How Students Spent Spring Break in Naperville

No school meant plenty of free time to enjoy all that the town has to offer and teach.

For many kids that meant heading over to Naper Settlement for a mix of history and arts and crafts through their School’s Day Out Camp.

“We’re a little bit different, we’re a museum so we’re able to go on the different grounds and visit the buildings. It’s a little bit more hands on then you would have at school, learning about different kinds of arts, different textures and different ways that they can express themselves,” said Anna Di Cosola, Learning Experiences Coordinator for Naper Settlement.

The Artful Antics class taught kids how to tap into their creative side by repurposing old crayons into new masterpieces and using their knowledge of  Native American techniques to design and mold a coil pot.

Then, kids stepped all the way back to the 1800’s to see what school was like for kids just like them.

“My favorite part was the old fashioned school because I really love reading and math,” said Quinn, a camper at Naper Settlement.

For those looking to take their learning outside of the classroom, the DuPage Children’s Museum had a lot to offer.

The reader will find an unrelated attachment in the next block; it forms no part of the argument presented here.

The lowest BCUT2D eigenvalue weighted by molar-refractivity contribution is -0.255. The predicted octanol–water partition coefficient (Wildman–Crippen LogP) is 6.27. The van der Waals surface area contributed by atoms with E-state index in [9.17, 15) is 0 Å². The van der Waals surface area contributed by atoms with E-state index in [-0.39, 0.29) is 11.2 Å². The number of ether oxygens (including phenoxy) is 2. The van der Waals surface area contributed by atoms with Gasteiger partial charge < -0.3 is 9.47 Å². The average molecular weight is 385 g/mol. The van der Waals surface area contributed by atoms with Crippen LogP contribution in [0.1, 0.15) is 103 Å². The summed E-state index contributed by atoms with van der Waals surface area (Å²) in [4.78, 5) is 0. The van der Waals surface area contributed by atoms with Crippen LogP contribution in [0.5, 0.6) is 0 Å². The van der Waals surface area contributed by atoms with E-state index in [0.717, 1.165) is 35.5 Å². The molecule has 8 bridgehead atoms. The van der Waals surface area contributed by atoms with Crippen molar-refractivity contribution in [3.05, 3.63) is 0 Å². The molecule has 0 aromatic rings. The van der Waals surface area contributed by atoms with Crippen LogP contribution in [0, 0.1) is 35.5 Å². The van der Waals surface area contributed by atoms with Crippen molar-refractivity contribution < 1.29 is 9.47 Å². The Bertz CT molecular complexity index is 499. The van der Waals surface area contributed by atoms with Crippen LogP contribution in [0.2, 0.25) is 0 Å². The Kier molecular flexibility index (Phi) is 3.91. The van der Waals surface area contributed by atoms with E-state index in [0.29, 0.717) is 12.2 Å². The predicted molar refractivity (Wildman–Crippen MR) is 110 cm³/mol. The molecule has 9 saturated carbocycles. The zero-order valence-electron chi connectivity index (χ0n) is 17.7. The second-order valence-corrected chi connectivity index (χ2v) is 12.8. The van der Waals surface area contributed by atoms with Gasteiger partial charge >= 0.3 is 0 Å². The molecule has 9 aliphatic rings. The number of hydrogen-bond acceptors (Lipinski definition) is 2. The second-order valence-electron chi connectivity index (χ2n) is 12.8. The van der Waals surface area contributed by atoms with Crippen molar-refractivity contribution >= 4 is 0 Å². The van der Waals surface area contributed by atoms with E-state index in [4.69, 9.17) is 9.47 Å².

“Folks are coming to the museum thinking they’re having an experience of just fun and play, but what they’re really experiencing in addition to that is an opportunity to learn, and they’re learning through all the different exhibits and what the museum has to offer and it’s all based on STEM education, science, technology, engineering and math,” said Dee Dee McDevitt, Director of Marketing and Sales for the DuPage Children’s Museum.

I learned that sometimes things don’t always appear as they appear. There was this bubble exhibit that when you pull a rope, it dips into a bubble and then it comes up and looks like you’re trapped in a bubble,” said Michelle, a visitor to the museum.

And for some first time spring breakers, the Naperville Park District’s “Spring is Here” nature camp walked kids through the basics of the world around them.

“The only way that people will learn to protect and conserve our natural resources is by understanding them and there’s no better way to start learning than at this age,” said Sheryl Hosler, Naturalist at the Knoch Knolls Nature Center.

Naperville News 17’s Alyssa Bochenek reports.

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